A peculiar spat has broken out in Kyiv over the role of one of Volodymyr Zelensky’s best-known advisors. Oleksiy Arestovych is a familiar figure in Ukraine and has developed a profile abroad, described as a "sex symbol" by no less a source than the Economist. But when it comes to sexuality, he has some contentious views. "LGBT people are deviant," he said on Sunday. "I sympathize with them, but I am against propaganda."
Cue outrage, with the community organization KyivPride demanding Zelensky fire Arestovych for his homophobic statements. "Such rhetoric from Ukrainian authorities is unacceptable if...
A peculiar spat has broken out in Kyiv over the role of one of Volodymyr Zelensky’s best-known advisors. Oleksiy Arestovych is a familiar figure in Ukraine and has developed a profile abroad, described as a “sex symbol” by no less a source than the Economist. But when it comes to sexuality, he has some contentious views. “LGBT people are deviant,” he said on Sunday. “I sympathize with them, but I am against propaganda.”
Cue outrage, with the community organization KyivPride demanding Zelensky fire Arestovych for his homophobic statements. “Such rhetoric from Ukrainian authorities is unacceptable if we want to be in the EU,” the group said, a reference to action that Brussels is taking against Hungary for its stance on LGBT rights. KyivPride also argued that the war has demonstrated that gay Ukrainians deserve equality. “You have no moral right to say that as long as hundreds of LGBT+ people, along with everyone else, defend Ukraine,” they added.
On his Facebook page, Arestovych answered with a joke: “The LGBT community is outraged and talking about my resignation. But look at this photo and you’ll understand who should be truly outraged. I think I’m being persecuted, no? I demand tolerance.” He then posted the following photo, featuring him in drag during his career as an actor:
The debate on LGBT rights hits a fault line in Ukrainian society — as it does in many post-Soviet countries. A poll in May showed that just 24 percent of Ukrainians support same-sex marriage, up from 4 percent six years ago. One of the arguments against EU membership is that it would enforce social norms not accepted by the majority of the Ukrainian population. Vladimir Putin has sought to exploit this over the years, offering himself as a champion of socially conservative values.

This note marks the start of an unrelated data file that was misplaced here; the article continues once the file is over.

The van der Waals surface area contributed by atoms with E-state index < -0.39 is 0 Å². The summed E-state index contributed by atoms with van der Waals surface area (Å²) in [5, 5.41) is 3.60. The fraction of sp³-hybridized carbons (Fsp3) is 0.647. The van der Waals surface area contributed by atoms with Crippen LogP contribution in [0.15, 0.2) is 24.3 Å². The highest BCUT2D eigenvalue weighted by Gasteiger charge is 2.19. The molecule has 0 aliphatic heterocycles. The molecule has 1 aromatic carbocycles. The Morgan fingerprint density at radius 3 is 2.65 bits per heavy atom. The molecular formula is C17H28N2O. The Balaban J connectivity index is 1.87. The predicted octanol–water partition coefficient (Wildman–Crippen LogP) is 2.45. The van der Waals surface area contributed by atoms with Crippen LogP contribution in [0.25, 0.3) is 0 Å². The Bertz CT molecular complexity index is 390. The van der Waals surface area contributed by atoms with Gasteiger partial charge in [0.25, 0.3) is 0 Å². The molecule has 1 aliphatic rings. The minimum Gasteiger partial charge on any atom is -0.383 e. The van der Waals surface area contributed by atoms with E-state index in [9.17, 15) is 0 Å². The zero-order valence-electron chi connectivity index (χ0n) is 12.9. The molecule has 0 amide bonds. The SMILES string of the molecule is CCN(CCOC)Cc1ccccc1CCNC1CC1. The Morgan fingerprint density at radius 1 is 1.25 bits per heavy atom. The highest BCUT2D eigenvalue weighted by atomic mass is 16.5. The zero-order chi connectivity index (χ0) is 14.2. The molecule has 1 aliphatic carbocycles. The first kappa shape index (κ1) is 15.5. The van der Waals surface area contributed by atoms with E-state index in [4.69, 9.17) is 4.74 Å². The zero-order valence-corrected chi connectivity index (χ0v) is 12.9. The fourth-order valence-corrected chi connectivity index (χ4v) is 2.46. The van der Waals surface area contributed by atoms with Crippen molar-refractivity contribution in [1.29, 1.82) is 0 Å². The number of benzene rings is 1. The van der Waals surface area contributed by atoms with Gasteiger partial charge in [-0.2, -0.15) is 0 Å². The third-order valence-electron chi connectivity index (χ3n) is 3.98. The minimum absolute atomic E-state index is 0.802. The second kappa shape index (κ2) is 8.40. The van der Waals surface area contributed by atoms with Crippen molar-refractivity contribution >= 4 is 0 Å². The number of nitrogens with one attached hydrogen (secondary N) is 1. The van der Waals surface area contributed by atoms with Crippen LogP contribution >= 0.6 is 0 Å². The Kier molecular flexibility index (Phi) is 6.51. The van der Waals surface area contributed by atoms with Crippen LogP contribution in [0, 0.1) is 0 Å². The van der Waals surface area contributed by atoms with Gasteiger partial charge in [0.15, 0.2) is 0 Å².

This week, the Ukrainian parliament passed the Istanbul Convention, intended to combat violence against women and domestic violence. The move has triggered much debate on Ukrainian social media, with some seeing it as a back-door for gay marriage. The Ukrainian Orthodox Сhurch said liberals are acting “under the guise of combating domestic violence to introduce into Ukrainian legislation the ideological and medical concepts of ‘sexual orientation’ and ‘gender identity’ as legal terms to replace biological sex (women and men) in the legislation with gender.”
Before the February invasion, sexuality was a tricky issue for Zelensky. The president had personally positioned himself as a liberal, but some MPs from his Servant of the People party have sought to pass a law outlawing “homosexual and transgenderism propaganda.” By signing the Istanbul Convention, Zelensky took the risk of being criticized by the conservative masses, aware that they see the Convention as a Trojan horse for same-sex marriage.
In Ukraine, many same-sex couples live in stable long-term relationships, but they have no rights. They cannot get married or inherit their partner’s property; they have no right to alimony; cannot visit each other in medical institutions, and they can’t adopt and raise children together. Marriage is described in the Family Code of Ukraine as “union of a woman and a man” — this wording leaves people of the same sex with no ability to get married and deprives them of many of the rights that heterosexual couples have.
The situation is not going to change in the near future, but debates about same-sex couples’ rights will continue after the war’s conclusion. Even Zelensky’s signing of the Istanbul Convention came with restrictions, in a bid to see off more conservative opposition. The document says, “Ukraine does not consider any of the provisions of the Convention to oblige it to amend the Constitution of Ukraine and the Family Code of Ukraine, other laws of Ukraine on the institutions of marriage, family and adoption, or to interfere with parents’ right to raise their children accordingly.”
As for Oleksiy Arestovych, he is fast losing the popularity he won at the beginning of the Russian invasion (which he predicted in 2019 with striking accuracy). His later promises that the war would be over in two weeks have seen admiration turn to mockery. Even in wartime, there is an active discussion of just how liberal — and how European — a postwar Ukraine would be. It’s a reminder Zelensky faces battles on many fronts.
This article was originally published on The Spectator’s UK website.